I think Gilliam is spot on here. Spielberg is an immensely talented filmmaker, from a technical standpoint, but he doesn’t make great films because he lacks in artistic vision and creativity. Kubrick was a much better artist than Spielberg, as Gilliam is. Brazil is more creative and intellectually challenging than any film Spielberg has ever made. Spielberg is an entertainer and Gilliam and Kubrick are artists, for the most part. Saving Private Ryan is the perfect film for me to make an entertainment vs art comparison. The Thin Red Line came out the same year as Saving Private Ryan. Saving Private Ryan is entertainment and The Thin Red Line is art. One must only watch the two to easily discover the difference. I sense that Gilliam vastly prefers The Thin Red Line and that Kubrick probably did to.
But despite Hollywood's near-complete refusal to acknowledge it, ancient Rome was the original melting pot . See, back then, color and prejudice weren't linked -- unlike racism and stupidity today. Rome even had at least two African emperors, Severus and Macrinus . Rome was unique in the ancient world for its inclusive citizenship. In the past, a city-state like Sparta might have conquered a people and enslaved or slaughtered them all. Rome, on the other hand, blew ancient people's minds by assimilating or even naturalizing the conquered. The ancient Romans didn't even force conquered peoples to give up their own languages or customs.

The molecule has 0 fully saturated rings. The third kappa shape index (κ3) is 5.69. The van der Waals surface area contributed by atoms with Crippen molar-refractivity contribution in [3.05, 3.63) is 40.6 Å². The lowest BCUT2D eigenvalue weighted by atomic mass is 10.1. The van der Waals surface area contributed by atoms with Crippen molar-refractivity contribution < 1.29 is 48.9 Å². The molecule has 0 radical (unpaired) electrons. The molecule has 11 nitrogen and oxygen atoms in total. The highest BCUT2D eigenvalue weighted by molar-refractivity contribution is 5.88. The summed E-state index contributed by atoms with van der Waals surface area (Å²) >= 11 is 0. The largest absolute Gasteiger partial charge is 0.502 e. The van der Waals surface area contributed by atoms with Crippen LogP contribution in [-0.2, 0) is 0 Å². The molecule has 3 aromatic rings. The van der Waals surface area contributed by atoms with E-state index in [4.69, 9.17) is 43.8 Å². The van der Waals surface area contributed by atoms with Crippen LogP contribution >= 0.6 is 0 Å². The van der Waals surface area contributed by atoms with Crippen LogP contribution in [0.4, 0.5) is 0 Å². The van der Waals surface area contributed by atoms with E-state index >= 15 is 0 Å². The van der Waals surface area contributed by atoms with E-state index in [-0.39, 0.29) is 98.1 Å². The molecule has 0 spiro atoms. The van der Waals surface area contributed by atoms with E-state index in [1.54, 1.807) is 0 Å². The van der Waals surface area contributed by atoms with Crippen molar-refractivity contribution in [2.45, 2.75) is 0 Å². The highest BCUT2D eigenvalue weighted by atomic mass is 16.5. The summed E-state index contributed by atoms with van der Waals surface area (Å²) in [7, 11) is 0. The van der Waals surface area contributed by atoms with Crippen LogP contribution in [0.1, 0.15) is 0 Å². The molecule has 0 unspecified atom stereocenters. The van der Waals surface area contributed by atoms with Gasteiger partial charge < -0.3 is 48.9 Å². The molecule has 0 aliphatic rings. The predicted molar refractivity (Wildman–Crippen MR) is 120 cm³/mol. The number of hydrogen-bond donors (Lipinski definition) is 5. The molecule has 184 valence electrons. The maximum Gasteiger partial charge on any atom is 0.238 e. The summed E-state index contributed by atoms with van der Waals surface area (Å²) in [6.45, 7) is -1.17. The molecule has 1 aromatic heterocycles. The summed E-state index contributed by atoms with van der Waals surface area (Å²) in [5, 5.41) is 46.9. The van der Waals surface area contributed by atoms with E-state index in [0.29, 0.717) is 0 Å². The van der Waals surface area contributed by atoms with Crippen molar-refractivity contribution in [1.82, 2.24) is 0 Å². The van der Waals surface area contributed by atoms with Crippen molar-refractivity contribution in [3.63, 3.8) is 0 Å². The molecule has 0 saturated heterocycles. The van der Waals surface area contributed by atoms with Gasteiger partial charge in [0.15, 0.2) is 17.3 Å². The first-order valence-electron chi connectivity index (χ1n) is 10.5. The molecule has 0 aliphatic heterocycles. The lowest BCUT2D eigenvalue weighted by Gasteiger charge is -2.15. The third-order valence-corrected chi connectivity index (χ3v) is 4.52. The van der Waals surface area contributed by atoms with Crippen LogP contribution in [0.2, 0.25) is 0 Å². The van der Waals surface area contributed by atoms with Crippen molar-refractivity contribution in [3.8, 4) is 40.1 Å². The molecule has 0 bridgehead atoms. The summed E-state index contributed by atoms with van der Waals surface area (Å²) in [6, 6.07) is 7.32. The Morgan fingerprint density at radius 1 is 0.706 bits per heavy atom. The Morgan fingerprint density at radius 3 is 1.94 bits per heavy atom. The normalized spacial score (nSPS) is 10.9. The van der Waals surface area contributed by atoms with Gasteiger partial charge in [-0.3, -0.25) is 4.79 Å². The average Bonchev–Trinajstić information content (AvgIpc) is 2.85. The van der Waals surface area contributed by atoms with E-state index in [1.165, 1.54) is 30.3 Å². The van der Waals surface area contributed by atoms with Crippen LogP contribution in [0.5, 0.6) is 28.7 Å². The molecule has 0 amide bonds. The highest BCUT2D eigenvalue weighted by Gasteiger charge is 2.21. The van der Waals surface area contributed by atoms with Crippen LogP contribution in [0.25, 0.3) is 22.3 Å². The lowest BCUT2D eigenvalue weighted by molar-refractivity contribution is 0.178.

When William Wilberforce, a member of the British Parliament, converted to Christianity, he began to earnestly seek to reform the evils he found within himself and the world around him. One of the glaring moral issues of the day was slavery, and after reading up on the subject and meeting with anti-slavery activists, Wilberforce became convinced that God was calling him to be an abolitionist. Wilberforce decided to concentrate on ending the slave trade rather than slavery itself, reasoning that the abolition of one would logically lead to the demise of the other. On May 12, 1789, Wilberforce made his first speech on the abolition of the slave trade before the House of Commons. He passionately made his case for why the trade was reprehensible and needed to cease. Wilberforce introduced a bill to abolish the trade, but it failed, a result he would become quite familiar with in the ensuing years. Yet Wilberforce never gave up, reintroducing the bill year after year, and the Slave Trade Act was finally passed in 1807.